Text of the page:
• Video: Venting Anger: The Catharsis Hypothesis
  • PowerPoint Summary of: Anger
    • Anger Can Be Positive
    • Anger can be a positive
    • emotional force IF expressed
    • constructively by :
    • Expressing grievances so they can be addressed
    • Remaining focused on problem solving
    • Energizing social change
  • PowerPoint Summary of: Anger
    • Positive Approaches to Anger:
    • Expression
    • Convey feelings in an assertive, but non-aggressive manner.
    • Maintain respect for others.
    • Suppression
    • Stop thinking about the source of anger.
    • Focus on something that can be approached constructively.
    • Can be dangerous if done repeatedly without an emotional outlet.
    • Calming down
    • Consciously relax.
  • PowerPoint Summary of: Anger
    • Positive Anger Expression
    • First, acknowledge the anger.
    • Then, respond to it by:
    • Relaxing- to diffuse internal anger.
    • Restructuring cognition- to think about the situation positively.
    • Engaging in problem solving- to creatively address problems.
    • Improving communication- to overcome misunderstandings.
    • Using humor - to diffuse the situation.
    • Changing the environment- to “get away” from the problem.
  • ***HAPPINESS***
    • People who are happy:
    • perceive the world as safer.
    • make decisions easily,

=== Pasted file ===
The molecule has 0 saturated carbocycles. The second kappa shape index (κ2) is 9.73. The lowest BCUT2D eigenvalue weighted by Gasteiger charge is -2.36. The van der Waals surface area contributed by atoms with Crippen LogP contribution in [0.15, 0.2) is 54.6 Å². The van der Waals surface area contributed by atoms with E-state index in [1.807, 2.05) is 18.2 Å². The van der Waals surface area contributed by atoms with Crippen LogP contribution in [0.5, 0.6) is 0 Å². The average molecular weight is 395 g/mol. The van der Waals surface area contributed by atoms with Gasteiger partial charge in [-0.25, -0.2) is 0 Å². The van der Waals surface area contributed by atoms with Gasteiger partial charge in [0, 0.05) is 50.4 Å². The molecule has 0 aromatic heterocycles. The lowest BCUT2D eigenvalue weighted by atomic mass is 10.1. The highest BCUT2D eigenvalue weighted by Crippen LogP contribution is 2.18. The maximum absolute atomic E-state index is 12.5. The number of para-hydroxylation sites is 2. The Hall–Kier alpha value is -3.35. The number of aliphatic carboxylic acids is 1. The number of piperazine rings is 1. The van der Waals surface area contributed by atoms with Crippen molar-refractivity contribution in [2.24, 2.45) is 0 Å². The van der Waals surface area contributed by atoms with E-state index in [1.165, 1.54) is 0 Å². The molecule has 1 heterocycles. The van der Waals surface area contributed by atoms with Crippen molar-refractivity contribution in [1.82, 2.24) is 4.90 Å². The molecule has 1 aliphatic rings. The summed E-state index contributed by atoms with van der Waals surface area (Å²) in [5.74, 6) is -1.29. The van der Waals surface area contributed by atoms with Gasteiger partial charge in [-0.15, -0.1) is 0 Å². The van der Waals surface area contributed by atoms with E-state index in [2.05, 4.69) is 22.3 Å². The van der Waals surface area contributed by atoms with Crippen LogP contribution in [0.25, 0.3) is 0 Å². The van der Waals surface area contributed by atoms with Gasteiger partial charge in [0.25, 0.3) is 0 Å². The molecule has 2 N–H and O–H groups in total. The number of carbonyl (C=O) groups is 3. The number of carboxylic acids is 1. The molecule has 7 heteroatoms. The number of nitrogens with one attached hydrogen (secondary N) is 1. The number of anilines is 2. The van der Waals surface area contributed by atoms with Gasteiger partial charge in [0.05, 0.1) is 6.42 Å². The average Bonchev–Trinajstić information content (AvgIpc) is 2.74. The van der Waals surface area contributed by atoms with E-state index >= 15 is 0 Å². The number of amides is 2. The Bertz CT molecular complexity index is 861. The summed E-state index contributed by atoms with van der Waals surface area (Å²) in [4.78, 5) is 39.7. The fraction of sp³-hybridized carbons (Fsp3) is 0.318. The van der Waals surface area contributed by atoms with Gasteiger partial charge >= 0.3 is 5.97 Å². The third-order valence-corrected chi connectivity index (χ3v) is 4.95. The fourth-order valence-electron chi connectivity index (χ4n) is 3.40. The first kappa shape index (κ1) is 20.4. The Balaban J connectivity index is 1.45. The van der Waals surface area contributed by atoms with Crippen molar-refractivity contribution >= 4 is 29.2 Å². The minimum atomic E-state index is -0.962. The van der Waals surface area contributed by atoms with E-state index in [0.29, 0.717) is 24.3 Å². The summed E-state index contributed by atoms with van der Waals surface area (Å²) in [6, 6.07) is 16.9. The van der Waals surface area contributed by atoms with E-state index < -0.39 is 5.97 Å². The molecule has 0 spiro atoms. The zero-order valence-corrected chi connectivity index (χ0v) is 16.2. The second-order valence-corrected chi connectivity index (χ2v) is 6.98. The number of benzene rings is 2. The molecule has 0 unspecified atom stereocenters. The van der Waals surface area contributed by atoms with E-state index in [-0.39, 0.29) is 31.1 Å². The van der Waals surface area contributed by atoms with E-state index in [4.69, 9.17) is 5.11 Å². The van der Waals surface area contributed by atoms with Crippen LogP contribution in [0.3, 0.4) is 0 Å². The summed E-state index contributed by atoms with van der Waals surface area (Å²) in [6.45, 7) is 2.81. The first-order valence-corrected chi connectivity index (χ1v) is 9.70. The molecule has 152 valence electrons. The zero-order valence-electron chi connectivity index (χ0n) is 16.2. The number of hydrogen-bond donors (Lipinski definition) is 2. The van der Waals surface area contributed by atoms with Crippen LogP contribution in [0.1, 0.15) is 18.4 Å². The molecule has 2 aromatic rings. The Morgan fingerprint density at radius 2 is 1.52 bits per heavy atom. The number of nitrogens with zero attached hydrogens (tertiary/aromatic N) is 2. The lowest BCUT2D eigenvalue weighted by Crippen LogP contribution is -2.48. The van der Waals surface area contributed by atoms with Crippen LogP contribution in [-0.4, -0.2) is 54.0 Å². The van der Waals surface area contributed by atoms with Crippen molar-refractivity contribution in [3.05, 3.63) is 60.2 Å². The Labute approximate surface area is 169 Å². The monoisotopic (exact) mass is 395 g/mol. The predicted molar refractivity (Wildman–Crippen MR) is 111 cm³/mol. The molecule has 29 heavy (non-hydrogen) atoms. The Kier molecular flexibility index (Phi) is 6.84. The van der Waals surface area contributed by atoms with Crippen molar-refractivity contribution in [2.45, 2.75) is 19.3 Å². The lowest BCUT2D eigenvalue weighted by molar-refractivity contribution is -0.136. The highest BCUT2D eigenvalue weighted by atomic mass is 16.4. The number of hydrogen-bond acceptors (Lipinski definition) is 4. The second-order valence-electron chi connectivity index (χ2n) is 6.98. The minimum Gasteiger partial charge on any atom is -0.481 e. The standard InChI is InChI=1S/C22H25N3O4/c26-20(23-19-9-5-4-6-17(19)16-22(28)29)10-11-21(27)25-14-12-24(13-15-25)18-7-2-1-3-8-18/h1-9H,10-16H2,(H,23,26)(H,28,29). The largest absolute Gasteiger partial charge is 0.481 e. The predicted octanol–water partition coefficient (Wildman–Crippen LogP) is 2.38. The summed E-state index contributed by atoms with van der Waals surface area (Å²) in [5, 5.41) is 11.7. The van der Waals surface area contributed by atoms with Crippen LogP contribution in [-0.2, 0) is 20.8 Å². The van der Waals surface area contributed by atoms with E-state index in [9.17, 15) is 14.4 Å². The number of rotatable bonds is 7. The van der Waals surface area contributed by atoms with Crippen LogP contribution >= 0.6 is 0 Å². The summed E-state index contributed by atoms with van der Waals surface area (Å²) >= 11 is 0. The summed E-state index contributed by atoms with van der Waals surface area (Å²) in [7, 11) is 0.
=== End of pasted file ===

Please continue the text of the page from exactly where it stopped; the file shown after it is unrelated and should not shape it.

• rate job applicants more favorably.
    • are more cooperative.
    • Live healthier, energized and satisfied lives.
  • SUBJECTIVE WELL-BEING
    • Self-perceived feelings of happiness or satisfaction with life. Research on new positive psychology is on the rise.
    http://web.fineliving.com
  • EMOTIONAL UPS AND DOWNS Over the long run our emotional ups and downs tend to balance. Although grave diseases can bring down individuals emotionally, in the long-run most everyone adapts. Courtesy of Anna Putt
  • EMOTIONAL UPS AND DOWNS Our positive moods rise to a maximum within 6-7 hours after waking up. Negative moods stay more or less the same over the day.
  • DOES MONEY BUY HAPPINESS? Wealth is like health: Its utter absence can breed misery, yet having it is no guarantee of happiness.
  • HAPPINESS & SATISFACTION Subjective well-being (happiness + satisfaction) measured in 82 countries show Puerto Rico and Mexico (poorer countries) at the top of the list.
  • PREDICTORS OF HAPPINESS Why are some people generally more happy than others?
  • POSITIVE PSYCHOLOGY MOVEMENT
    • Shifting psychology’s focus away from negative to more positive
    • Focusing on human strengths, well-being, pursuit of happiness
  • THE PURSUIT OF HAPPINESS- WHAT CAN I DO?
      • Realize that enduring happiness doesn’t come from success
      • Act happy
      • Take control of your time
      • Engage your skills
      • Join the “movement” movement
      • Keep a gratitude journal
      • Give your body the sleep it wants
      • Focus beyond the self
      • Give priority to your friends
      • Nurture your spiritual self
    • - Page 388 (Ciccarelli & White ) )